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Get in the know about how to lay bathroom floor tiles and it’s a task you can complete yourself as part of a bathroom remodel.
Knowing how to tile a floor starts with the easy basics: laying whole tiles in a simple square or rectangular space. The tricky part comes when you have to tackle areas around sanitaryware and doorways. However, these are all skills even a DIYer can learn.
If you’re not experienced at the task, it’s best to achieve bathroom floor tile ideas using ceramic tile as it is easier to work with than porcelain and doesn’t come with the high price tag of natural stone.
Tile is an enduringly popular pick among bathroom flooring ideas, selected for its practicality as well as the enormous range of looks it can create using different materials, colors, formats, and designs.
Our guide has the steps to follow to lay bathroom floor tile along with advice from the experts on achieving a professional finish.
How to lay bathroom floor tiles
When laying a bathroom floor you will need a few specialist tools. For cutting the tiles you will need a metal ruler, tile scourer, tile nipper and fine sandpaper. For the grout you will need a grout float and grout finishing tool.
For the adhesive you will need a bucket, drill with a mixing paddle attachment and a tile adhesive spreader. To lay the tiles you will also need a pencil, tape measure 5mm floor tile spacer, long spirit level, a sponge and timber batten and fixings. Here's the full list.
You will need:
- Metal ruler
- Tile scourer
- Tile nipper
- Fine sandpaper
- Grout float
- Grout finishing tool
- A bucket
- Drill with mixing paddle attachment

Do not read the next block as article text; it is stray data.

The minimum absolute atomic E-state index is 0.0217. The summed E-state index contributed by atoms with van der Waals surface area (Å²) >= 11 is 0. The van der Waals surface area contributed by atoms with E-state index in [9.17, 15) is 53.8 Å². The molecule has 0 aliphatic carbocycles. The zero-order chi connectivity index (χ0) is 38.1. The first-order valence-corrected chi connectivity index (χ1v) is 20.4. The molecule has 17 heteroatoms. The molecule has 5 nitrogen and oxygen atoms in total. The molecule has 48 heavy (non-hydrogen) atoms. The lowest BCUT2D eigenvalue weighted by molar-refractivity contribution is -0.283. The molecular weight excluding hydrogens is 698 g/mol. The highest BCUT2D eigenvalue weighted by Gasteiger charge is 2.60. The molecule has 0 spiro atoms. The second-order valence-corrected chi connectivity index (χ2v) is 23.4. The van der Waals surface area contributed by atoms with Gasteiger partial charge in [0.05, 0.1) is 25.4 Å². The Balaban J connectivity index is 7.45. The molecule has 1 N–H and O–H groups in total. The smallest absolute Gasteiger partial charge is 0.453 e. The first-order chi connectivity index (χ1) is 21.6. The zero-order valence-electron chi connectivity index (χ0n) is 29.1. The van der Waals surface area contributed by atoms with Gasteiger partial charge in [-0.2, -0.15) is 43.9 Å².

- Tile adhesive spreader
- Tape measure
- 5mm floor tile spacer
- Long spirit level
- A sponge
- Timber batten and fixings
1. Prepare the floor
Before laying any tiles, it is important to prepare the floor. If you are tiling a level concrete floor you can start laying your tiles straight away. However, for most other floor types, you will need to build a subfloor. If you are laying shower floor tiles, it's vitally important to ensure the subfloor is sound and that special attention is paid to grouting and sealing to ensure water doesn't penetrate to the ceiling below.
2. Work out the starting point
Start by measuring the width of the room and marking the center point with a pencil. Take this marker as a starting point and lay tiles toward the side wall, inserting spacers between each tile as you go.
Once aligned mark the position of the last full tile on the floor in pencil. Measure the distance from this line to the center point you marked earlier. Take this distance and from further down the room, starting at the center line make another mark.
If you are working with a plywood subfloor, connect the point with a timber batten screwed to the floor. With a concrete floor you can simply connect them with a pencil line.
Repeat the above for the width of the room. You should be left with two fitting lines. Inside the corner where the lines or timber battens meet is where you start tiling.
3. Plan how you want to align tiles
You might already have an idea of how you want to lay out your floor tiles in your head. However, now is the time to test it before being committed to the design. Take the time to lay them out and decide if you are happy with the look. This is easiest to do with small bathroom flooring.
4. Lay whole tiles first
At your starting point, spread the prepared adhesive using a notched spreader to cover about 3ft square of the floor. Press the tile into position using a small twisting motion to secure. Position the second tile with space between. Insert a spacer in between the tiles to maintain the gap.
Check at regular intervals that the tiles are level using a spirit level. Wipe any excess adhesive off the tiles using a damp cloth, and scoop out any excess from the grout lines. Once the adhesive is completely dry, remove the timber battens if using.
5. Cut remaining tiles to size
Some tiles will need to be cut to cover the remainder of the floor. Measure the space between each tile and the wall and account for a 5mm spacer. Walls aren’t always straight, so it is best to measure each gap rather than use one as a guide.